Everything has it's advantages and disadvantages. I guess you have to weigh what's most important from a technological standpoint. I don't have experience with that so my knowledge is rather limited.

Take for example, Spring vs. EJB. Before EJB 3 introduced dependency injection (configurable runtime classes), Spring was an attractive framework, because it allowed most of the components to be decoupled and thus more maintainable and testable. If maintainability was of great importance (when isn't it?), then the choice was simple.

Or, for instance, you might choose Struts as your MVC framework, because it has templating, which helps separate presentation and programming logic much better than JSP. It also supports AJAX, making validation easier, and it makes testing a lot easier.

Or you might choose to use JSF because you have absolutely no web design skills.

Whatever the case may be, it's all about what you need and seeing what's out there and how it can make your life a lot easier.

This post has been edited by blackcompe: 12 February 2012 - 06:42 PM

Was This Post Helpful? 5
  • +
  • -

#3 nick2price  Icon User is offline

  • D.I.C Lover
  • member icon

Reputation: 562
  • View blog
  • Posts: 2,826
  • Joined: 23-November 07

Re: How do you choose your platform and api's?

Posted 12 February 2012 - 07:08 PM

Fantastic answer, wish I could give you more +1's. I learned more from your reply than what I have been reading. So in essence, JavaEE runs off a client/common/server setup whereas JavaSE is more client only? Most of my work in java to this point has been built of the JavaSE platform, but I have never really looked into the workings behind it. I have never used java to build huge applications in the past because I have been one of these people concerned by its dependencies. Since I love the language however, I am trying to use it for larger projects, hence moving into JavaEE.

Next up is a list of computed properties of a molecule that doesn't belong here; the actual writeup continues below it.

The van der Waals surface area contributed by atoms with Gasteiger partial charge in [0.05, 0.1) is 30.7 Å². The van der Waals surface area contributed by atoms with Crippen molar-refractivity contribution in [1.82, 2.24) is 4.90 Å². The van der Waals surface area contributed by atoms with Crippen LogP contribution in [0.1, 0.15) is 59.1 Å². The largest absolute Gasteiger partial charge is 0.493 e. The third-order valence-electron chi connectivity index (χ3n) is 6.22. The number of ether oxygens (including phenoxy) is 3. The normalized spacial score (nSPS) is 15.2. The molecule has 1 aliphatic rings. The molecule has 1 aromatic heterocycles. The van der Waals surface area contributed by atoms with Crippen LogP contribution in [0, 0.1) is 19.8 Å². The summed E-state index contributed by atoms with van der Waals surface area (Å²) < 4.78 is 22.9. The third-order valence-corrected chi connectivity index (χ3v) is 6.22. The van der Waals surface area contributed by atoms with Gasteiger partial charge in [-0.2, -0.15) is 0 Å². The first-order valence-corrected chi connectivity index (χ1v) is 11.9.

JavaFX is looking great, quite excited to test it out aswell. Reminds me of Flash, especially how it works off a timeline (allbeit a coded one).

And to anyone who reads this, that tutorial link I provided in the first post for the ecommerce system is probably so far, the greatest tutorial I have ever seen. The reason for this is it takes you through the complete process of developing a system (requirements, design, implementation etc). Proper Agile route being used. At this moment in time, I am using mySQL Workbench to design my database structure. Recommend it to everyone even though it is quite tedious getting everything up and running.
Was This Post Helpful? 0
  • +
  • -

#4 blackcompe  Icon User is offline

  • D.I.C Lover
  • member icon

Reputation: 1156
  • View blog
  • Posts: 2,538
  • Joined: 05-May 05

Re: How do you choose your platform and api's?

Posted 13 February 2012 - 01:12 AM

Quote

So in essence, JavaEE runs off a client/common/server setup whereas JavaSE is more client only?


Exactly. You wouldn't call JavaSE "client only." It creates standalone desktop applications. A desktop application isn't a client to anything. It's not served any data, aside from using database services.

Quote

I have never used java to build huge applications in the past because I have been one of these people concerned by its dependencies.


It gets easier with time. Using IDEs with pre-configured wizards helps considerably. A lot of the configuration stuff is generated automatically with wizards or with annotations. It makes things very easy.

The Java EE spec adds all these awesome APIs, which can be used in standalone apps too. For instance, with JPA you don't write one line of JDBC code! You just call a function and send a primary key value and you get a populated POJO. When you want to save it to the database, its just customer.persist();

Quote

JavaFX is looking great, quite excited to test it out aswell. Reminds me of Flash, especially how it works off a timeline (allbeit a coded one).


Yeah the stater demo code looks relatively easy and produces a UI that blows away anything Swing has ever done. I'm pretty sure FX is on a lot of set-top boxes, like TiVo.
Was This Post Helpful? 1
  • +
  • -

Page 1 of 1